These benefits are disability payments given to any person qualified for either the Social Security Disability Insurance (SSDI) or the Supplemental Security Income (SSI)Program which is managed by the Social Security Administration. The main beneficiaries of the SSDI are disabled workers who have earned enough work credits and have paid their FICA taxes, while the SSI caters to people with disabilities who have low income and resources.
Your benefit application will be checked against strict eligibility criteria. For SSDI applicants, the SSA shall evaluate if you have enough proof of the following: a severe disability that will last for at least 12 months or lead to death and is included in the SSA’s List of Adult and Child Impairments; enough number of work credits, and functional limitation in performing any type of work or gainful activity. SSI applicants on the other hand must prove that they have a severe disability, and have income and resources worth below their state’s limitation for social security beneficiaries.
If your medical condition is not listed under any of the 15 categories for Adult and Child List of Disabilities, you may still be eligible to receive disability pay if you can show enough evidence to the SSA that your condition is medically comparable to one of the impairments included in their list.
The Social Security Office defines a disabled person as someone who has a physical, psychological, or medical condition severe enough to prevent him or her from making any substantial gainful activity (SGA), in which the condition is expected to last for a minimum of one year, or possibly lead to death. Moreover, the SSA provides a comprehensive list of common disorders warranting benefit claims.
Although the SSDI and SSI are primarily intended for people with disabilities such as injured workers, disabled adult children, blind people, disabled widow and widowers, it is possible for a non-disabled individual to enjoy the same benefits if they belong to any of the following categories: the child or spouse of a disabled worker who is qualified for SSDI, a person age 65 or above with limited income and resources, a resident in an emergency shelter or institution of care. You may ask a disability lawyer for more details if you belong to any of these.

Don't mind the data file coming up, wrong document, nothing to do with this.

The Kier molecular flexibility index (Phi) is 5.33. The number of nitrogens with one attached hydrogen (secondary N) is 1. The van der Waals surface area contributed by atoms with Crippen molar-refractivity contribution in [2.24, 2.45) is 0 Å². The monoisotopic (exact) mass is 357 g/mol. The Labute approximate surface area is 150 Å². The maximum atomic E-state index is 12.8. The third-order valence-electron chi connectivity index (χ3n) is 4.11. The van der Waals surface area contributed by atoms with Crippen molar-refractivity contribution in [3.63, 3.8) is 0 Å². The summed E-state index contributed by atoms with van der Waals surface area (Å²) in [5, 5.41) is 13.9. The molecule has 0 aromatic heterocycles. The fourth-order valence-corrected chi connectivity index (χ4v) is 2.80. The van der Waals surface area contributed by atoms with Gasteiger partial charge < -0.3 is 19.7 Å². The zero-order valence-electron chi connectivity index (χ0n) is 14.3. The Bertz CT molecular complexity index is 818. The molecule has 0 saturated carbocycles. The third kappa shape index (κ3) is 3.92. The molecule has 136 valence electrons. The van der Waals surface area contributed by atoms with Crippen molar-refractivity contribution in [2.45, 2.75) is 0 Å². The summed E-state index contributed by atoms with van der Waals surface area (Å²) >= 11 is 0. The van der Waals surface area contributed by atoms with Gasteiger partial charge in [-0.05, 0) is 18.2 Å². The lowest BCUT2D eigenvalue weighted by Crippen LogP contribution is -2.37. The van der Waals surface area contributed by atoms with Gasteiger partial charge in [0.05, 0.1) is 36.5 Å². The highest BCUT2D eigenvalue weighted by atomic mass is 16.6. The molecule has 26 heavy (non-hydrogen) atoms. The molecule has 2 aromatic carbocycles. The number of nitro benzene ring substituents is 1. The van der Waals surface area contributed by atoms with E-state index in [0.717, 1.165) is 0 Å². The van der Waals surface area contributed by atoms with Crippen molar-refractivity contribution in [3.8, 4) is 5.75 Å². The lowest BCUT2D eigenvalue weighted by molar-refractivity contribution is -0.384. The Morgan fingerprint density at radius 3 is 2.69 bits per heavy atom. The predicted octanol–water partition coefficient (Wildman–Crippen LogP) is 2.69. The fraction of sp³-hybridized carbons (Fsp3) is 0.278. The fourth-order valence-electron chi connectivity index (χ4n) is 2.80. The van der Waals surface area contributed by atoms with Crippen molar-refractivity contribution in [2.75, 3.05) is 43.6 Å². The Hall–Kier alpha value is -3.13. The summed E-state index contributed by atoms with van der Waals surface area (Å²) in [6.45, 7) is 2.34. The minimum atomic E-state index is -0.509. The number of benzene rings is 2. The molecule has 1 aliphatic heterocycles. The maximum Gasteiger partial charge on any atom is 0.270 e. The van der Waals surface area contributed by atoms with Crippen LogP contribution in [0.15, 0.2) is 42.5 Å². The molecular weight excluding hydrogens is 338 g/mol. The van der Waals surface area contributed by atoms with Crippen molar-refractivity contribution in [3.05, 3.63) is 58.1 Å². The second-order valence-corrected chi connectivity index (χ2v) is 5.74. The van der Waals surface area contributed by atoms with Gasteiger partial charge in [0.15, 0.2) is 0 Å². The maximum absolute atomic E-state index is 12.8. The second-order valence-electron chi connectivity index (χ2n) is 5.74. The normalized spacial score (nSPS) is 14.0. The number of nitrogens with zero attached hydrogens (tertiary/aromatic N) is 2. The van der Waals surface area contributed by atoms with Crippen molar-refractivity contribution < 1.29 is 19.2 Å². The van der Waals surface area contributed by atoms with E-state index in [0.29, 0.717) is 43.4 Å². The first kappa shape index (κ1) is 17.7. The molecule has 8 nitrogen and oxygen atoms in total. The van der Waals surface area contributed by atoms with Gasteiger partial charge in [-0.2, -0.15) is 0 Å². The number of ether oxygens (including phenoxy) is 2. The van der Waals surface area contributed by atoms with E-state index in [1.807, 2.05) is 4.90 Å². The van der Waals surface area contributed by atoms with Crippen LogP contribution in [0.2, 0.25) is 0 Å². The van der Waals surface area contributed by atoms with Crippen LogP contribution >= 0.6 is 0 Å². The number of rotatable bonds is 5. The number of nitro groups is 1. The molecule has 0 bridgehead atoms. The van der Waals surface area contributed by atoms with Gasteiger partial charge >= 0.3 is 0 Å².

The money received by Social Security Disability Insurance beneficiaries comes from payroll taxes known as the FICA tax or Federal Insurance Contributions Act, while the funds used for recipients of the Supplemental Security Income Program come from the U.S. Treasury’s general funds
There are two separate programs providing benefits for disabled people: Social Security Disability Insurance, and Supplemental Security Income. To qualify for the former, you must have a severe or long-term disability hindering you from work and must have earned enough work credit points.
The Social Security Administration is the principal agency handling the two federal disability programs: the Social Security Disability Insurance, and the Supplemental Security Income. To qualify for the latter, you must be someone with a severe or long-term disability with a limited amount of income and few resources.
There are 15 categories of impairment that may be considered for disability pay. This includes low birth weight and failure to thrive (for children), disorders of the musculoskeletal system, special senses and speech, respiratory system, cardiovascular system, digestive system, genitourinary tract, endocrine, blood (hematology), skin disorders, congenital disorders affecting multiple systems, neurological disorders, mental disorders, cancer, and immune system disorder. For more details about qualifying conditions, read our resource on Adult and Child Listing of Impairments.
A lot of aspiring disability benefit claimants face more than one health problem. When Social Security determines disability, it will consider the combination of your impairments, the combined effects, and how these affect your functional capacity to perform work. This means you can still file a claim so long as you have the medical evidence to prove the existence of multiple conditions.